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Assessing the Clinical Wellbeing of SSTI Patients


Michael D. Nailor, PharmD, BCPS-AQ ID, clinical associate professor at the University of Connecticut School of Pharmacy, clinical specialist in infectious diseases at Hartford Hospital, and director of Infectious Disease Residency program at Hartford Hospital, explains how his research can assess clinical well-being of patients with skin and soft tissue infections.
Interview Transcript (slightly modified for readability)
“What we’ve already done is we’ve created an algorithm for patients who get admitted to the hospital for empiric therapy for the treatment of skin and soft tissue infections, of a whole variety of types. We’ve also instituted some guidelines for early discharge, based off of early clinical progress in treating the disease, as well as an early follow-up visit with an [infectious disease healthcare] provider within 2 to 3 days, post-discharge; we know that discharge period is good.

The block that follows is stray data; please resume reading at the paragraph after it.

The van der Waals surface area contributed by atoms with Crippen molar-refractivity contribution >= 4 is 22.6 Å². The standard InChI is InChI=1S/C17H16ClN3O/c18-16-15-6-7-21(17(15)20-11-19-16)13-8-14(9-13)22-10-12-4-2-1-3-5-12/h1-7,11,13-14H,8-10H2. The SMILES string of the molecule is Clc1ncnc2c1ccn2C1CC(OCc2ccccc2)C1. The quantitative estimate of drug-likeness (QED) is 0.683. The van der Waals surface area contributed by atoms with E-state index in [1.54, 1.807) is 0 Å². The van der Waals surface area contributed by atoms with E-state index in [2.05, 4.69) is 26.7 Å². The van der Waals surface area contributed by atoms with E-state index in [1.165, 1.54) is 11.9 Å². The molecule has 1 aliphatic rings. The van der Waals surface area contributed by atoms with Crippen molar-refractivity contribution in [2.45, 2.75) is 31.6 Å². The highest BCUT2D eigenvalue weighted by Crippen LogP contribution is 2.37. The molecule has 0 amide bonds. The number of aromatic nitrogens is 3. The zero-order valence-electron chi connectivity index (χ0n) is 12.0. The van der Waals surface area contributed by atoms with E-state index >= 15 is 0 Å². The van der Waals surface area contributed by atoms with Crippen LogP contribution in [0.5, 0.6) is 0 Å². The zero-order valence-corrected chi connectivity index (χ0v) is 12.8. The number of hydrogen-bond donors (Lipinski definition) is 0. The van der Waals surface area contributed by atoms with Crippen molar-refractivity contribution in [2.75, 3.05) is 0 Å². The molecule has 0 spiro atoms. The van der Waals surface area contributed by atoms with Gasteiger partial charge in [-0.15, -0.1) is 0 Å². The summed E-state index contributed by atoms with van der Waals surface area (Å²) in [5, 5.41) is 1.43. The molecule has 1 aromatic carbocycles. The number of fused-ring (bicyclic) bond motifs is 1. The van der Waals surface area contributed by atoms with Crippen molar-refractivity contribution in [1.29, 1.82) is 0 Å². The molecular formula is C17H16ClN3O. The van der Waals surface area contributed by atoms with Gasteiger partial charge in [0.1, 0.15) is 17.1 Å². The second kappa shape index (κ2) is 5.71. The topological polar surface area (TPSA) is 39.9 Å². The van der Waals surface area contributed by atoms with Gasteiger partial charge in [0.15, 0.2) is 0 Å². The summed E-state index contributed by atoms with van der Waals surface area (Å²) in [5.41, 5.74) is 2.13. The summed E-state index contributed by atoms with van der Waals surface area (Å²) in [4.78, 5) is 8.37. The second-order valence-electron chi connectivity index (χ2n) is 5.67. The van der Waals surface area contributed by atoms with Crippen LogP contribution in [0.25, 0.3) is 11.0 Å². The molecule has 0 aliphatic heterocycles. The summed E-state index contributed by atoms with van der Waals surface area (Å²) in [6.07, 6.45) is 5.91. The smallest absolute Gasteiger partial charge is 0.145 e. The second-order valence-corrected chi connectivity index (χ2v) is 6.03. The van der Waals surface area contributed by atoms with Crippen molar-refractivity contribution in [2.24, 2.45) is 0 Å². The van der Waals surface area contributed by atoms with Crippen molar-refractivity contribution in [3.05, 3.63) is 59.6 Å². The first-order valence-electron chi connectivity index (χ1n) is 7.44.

That early clinic visit with an infectious disease [healthcare] provider will help assess if the patient is still clinically improving, [whether the patient was] able to get medicine, and [if the patient is] having any side effects [to] medicines, or is there another clinical problem that might have put [the patient] at risk for getting admitted to the [hospital] in the first place, that still needs to be worked out in the outpatient setting. Hopefully that last piece of stewardship will help reduce readmission [rates] both to the emergency department as well as back within the hospital.”
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